I followed my auction plan perfectly, but still didn’t end up with a perfect auction! I actually think a perfect auction is impossible. There will always be regrets once the final values for all players have been recorded. Here’s my roster, followed by my best and worst decisions (keep in mind that Tout Wars uses OBP, hence my acceptance of Adam Dunn and Mark Reynolds onto Team Zinkie).
C: Posey (26), Molina (17)
CI: Dunn (16), LaRoche (10), Reynolds (3)
MI : Hill (19), Altuve (17), Andrus (15)
OF/U : Willingham (15), Granderson (11), Suzuki (7), Crisp (6), G. Jones (3), Pierre (3), Moreland (0), Duda (0)
SP: Kershaw (28), Bumgarner (17), Harrison (7), Holland (3), Milone (2), Lilly (0), Floyd (0)
RP: Holland (13), Wilhelmson (10), Parnell (6), Janssen (6)
My Best Calls
- I thought that Granderson for $11 was great value. He started his recovery process several weeks before Hanley Ramirez and Chase Headley. I’m hopeful that I will have Granderson by the second week of May. Mitch Moreland can give me some power in April until I get one of baseball’s best home run hitters back.
- I was able to get plenty of cheap speed. Suzuki, Crisp and Pierre cost me a total of $16 and should steal 110 bases. Granted, they leave me with very little power in the outfield, but hopefully Granderson, Dunn and Reynolds can make up for that.
- I won’t have to chase saves. I feel that Tout Wars teams need about 2.5 closers during the season. Two closers for the full season and a third closer in about half of the weeks. I could have a closer lose his job and I still wouldn’t need to chase saves. Closers tend to fetch the highest prices on the waiver wire, and without a need at that position I can spend more aggressively on the hitters and starters that pique my interest.
- I always like to get two good catchers. I know the risks of the position, but playing with a weak catcher is similar to playing a man short. I would rather work with a weak outfield spot than try to find a catcher who is serviceable.
- I believe in my two aces. Kershaw and Bumgarner pitch in an offensively-depressed division. They are talented an (so far!) durable. By using three closers each week, I will allow my two aces to more heavily factor into my team’s ERA and WHIP. It will also allow me to roll more two-start pitchers through my active lineup without killing my ratios.
My Worst Calls
- I didn’t want to take four closers. I would have been happy with three. Early in the auction, I felt that closers were being overvalued. So, I went to full value on Holland and Wilhelmson. From there, I wanted to get one more closer for about $6. Once I added Parnell, I had executed my plan perfectly. Then, I got a little too cute! When Janssen was up for auction, the bidding stopped at $5. I felt that he was more of a $9 player, so I threw out a $6 bid to try to keep things moving. To my surprise, I ended up with Janssen. I tend to make a lot of trades, so I’m sure I can deal a closer in short order. But, the money I spent on Janssen kept me from bidding as aggressively on some mid-tier hitters. I would have preferred to have a $1 SP in Janssen’s spot, and to have replaced Pierre with a hitter such as Michael Cuddyer or Shane Victorino. I choked on both players, in part because of a worry about running out of money.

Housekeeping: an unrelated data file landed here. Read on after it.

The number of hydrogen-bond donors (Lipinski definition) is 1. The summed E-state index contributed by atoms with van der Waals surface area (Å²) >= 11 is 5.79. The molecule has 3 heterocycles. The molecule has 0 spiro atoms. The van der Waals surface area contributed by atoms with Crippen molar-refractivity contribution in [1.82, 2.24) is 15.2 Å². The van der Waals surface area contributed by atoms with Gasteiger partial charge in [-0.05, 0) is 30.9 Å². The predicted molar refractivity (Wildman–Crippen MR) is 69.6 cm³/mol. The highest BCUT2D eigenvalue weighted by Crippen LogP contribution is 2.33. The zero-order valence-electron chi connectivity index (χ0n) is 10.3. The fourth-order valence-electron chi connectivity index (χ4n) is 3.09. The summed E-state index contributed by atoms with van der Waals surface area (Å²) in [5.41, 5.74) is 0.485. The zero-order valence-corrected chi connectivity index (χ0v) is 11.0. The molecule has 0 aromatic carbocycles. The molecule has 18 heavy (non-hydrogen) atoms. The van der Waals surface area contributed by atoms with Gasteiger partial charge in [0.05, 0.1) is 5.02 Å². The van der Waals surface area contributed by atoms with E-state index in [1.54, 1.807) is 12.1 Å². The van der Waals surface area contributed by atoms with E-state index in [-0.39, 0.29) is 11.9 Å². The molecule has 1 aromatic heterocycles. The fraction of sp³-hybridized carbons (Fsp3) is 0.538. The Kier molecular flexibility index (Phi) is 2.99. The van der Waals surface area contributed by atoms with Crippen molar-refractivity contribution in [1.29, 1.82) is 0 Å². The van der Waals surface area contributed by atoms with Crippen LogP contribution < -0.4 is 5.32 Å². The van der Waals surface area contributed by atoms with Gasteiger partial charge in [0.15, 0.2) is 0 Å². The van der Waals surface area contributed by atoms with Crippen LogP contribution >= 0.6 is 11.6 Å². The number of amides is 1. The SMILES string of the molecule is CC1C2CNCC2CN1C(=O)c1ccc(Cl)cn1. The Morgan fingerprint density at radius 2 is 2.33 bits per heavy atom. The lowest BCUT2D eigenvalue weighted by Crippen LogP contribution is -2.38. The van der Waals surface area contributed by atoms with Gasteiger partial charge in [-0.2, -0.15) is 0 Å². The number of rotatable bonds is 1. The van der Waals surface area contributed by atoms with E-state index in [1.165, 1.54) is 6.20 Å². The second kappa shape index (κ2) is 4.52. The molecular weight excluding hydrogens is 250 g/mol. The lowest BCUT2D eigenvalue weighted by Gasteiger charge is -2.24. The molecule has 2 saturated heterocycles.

- I left a little bit of money on the table. I hate doing this! It wasn’t a terrible job of budget management — it was more a result of getting a couple players late for less than I expected. I thought I would have to go to $5-6 for Mark Reynolds and that I might need an extra dollar for Suzuki and Crisp. I ended up throwing the extra money on Matt Harrison, who was the highest SP left on the list and the last player I selected. But in reality, I see Harrison as a $3-4 pitcher.
In the end, I’m happy with my auction results. I don’t think this is the best auction I’ve ever had, but this roster is good enough to win the league if they stay healthy and I make some wise waiver wire additions. My starting pitcher depth is poor, but that tends to be the most plentiful position to find on the waiver wire. With Granderson and possibly Lilly headed to the DL, I will have open bench space in the coming weeks.
The best part of Tout Wars weekend, isn’t really the auction. It’s getting the chance to hang out with other people who are just as passionate about fantasy baseball. This year’s festivities didn’t disappoint! The Tout LLC. did a great job of organizing the Saturday social at Foley’s. If you’re a baseball fan and you ever end up in NYC, Foley’s is a place that you have to visit. And Nando Difino from CBS did a great job of organizing a fun night of fantasy conversation and drinks at Diageo Worldwide on Friday. If you head over to the CBS fantasy baseball site, you can see all the videos and pick up some valuable information. From Steve Gardner to Ray Flowers to Cory Schwartz, the weekend was filled with fun conversations with a great group of guys. I’m already looking forward to the 2014 auction weekend.